Edwards has worked closely with Gatland at Wales and also at London Wasps over the past decade, but missed out to England coach Andy Farrell for the Lions role.
But he insists his focus is only on helping Wales' RBS 6 Nations interim head coach Rob Howley get the Principality back to winning ways after a run of seven straight losses.
"Obviously, everyone wants to go on a Lions tour, as a player and as a coach, but the decision has been made," Edwards told Walesonline.
"Gats has made his decision, and obviously I am abiding by it. I am not going to forget how much Warren Gatland has done for me over the last ten years. Most of the things I have achieved in coaching have been through him and his help.
"He has been a great mentor for me, and hopefully he will continue to be that in the future. He has made a decision which went against me, but there is no way my loyalty will be questioned. I couldn't be more determined. I had a break over the Christmas period, I went on holiday, and I am very much focused on trying to defend our (6 Nations) championship."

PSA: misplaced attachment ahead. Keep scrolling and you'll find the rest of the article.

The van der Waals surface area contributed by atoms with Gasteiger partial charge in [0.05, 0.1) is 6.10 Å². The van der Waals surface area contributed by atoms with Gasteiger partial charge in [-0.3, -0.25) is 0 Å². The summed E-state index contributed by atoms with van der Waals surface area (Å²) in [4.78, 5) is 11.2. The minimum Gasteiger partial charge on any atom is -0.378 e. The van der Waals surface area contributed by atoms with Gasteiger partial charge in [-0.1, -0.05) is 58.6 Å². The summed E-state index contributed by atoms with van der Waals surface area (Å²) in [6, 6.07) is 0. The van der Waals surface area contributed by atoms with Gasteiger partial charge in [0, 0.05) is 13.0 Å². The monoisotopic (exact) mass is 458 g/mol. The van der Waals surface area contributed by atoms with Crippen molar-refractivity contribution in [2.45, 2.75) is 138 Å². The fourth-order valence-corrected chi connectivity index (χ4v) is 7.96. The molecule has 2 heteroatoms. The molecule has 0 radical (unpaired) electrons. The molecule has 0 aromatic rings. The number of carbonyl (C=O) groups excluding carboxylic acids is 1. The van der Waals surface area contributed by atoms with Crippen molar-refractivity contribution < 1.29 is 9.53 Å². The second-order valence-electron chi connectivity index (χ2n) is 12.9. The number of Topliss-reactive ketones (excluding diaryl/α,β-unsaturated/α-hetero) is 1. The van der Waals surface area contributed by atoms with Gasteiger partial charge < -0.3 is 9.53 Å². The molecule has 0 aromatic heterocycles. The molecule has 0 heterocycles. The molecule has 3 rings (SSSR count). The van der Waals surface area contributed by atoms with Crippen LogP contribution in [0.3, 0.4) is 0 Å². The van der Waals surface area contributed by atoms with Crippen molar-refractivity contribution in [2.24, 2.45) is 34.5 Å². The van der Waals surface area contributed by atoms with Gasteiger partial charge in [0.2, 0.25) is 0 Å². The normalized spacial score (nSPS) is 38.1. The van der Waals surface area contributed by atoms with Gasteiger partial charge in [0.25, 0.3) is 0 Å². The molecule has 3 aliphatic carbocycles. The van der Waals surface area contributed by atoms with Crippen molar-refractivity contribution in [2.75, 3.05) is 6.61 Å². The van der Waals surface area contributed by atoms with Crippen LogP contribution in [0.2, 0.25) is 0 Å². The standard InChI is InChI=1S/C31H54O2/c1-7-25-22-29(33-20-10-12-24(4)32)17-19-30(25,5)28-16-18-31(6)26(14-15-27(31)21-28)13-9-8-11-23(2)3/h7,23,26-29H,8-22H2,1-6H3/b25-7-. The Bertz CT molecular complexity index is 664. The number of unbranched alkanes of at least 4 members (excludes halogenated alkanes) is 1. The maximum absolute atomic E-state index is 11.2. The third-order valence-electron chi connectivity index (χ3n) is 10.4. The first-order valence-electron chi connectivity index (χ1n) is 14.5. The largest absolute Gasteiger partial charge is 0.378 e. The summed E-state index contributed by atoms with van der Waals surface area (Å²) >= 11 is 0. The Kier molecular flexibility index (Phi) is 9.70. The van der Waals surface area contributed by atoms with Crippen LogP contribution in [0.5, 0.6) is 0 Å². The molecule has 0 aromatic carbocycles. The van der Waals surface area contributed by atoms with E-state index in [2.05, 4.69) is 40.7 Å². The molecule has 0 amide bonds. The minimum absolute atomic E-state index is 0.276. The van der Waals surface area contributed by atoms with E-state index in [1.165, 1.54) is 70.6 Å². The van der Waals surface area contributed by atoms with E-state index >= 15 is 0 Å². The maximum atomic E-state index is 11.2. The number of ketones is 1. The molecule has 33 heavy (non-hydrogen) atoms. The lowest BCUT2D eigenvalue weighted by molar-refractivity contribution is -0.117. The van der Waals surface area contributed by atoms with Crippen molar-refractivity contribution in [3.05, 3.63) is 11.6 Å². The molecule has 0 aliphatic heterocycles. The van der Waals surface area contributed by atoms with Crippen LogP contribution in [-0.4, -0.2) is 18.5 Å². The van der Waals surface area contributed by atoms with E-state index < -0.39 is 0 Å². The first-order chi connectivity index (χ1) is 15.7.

Edwards believes Wales must get off to a fast start if they are to bring home a fourth Grand Slam in just 14 years. Wales underperformed during the autumn with defeats to Argentina, Samoa, New Zealand and Australia.
But with a tricky game against Ireland first up, the defence coach insists there is no room for error if Wales are to start the Championship on the front foot.
"In the autumn, it took us two-and-a-half games to get going, to get up to the speed of international rugby," he added. "In all aspects of the game - the scrum, the lineout, the defence, the reaction to turnovers - whatever it was, we were a yard off the pace.
"Our attack in the second half against the All Blacks was absolutely fantastic, and against Australia we conceded 14 points, which is the lowest we have conceded against them by a considerable margin.
"But it took us two-and-a-half games to get to that level. We can't afford to do that this time. We have to hit the ground running."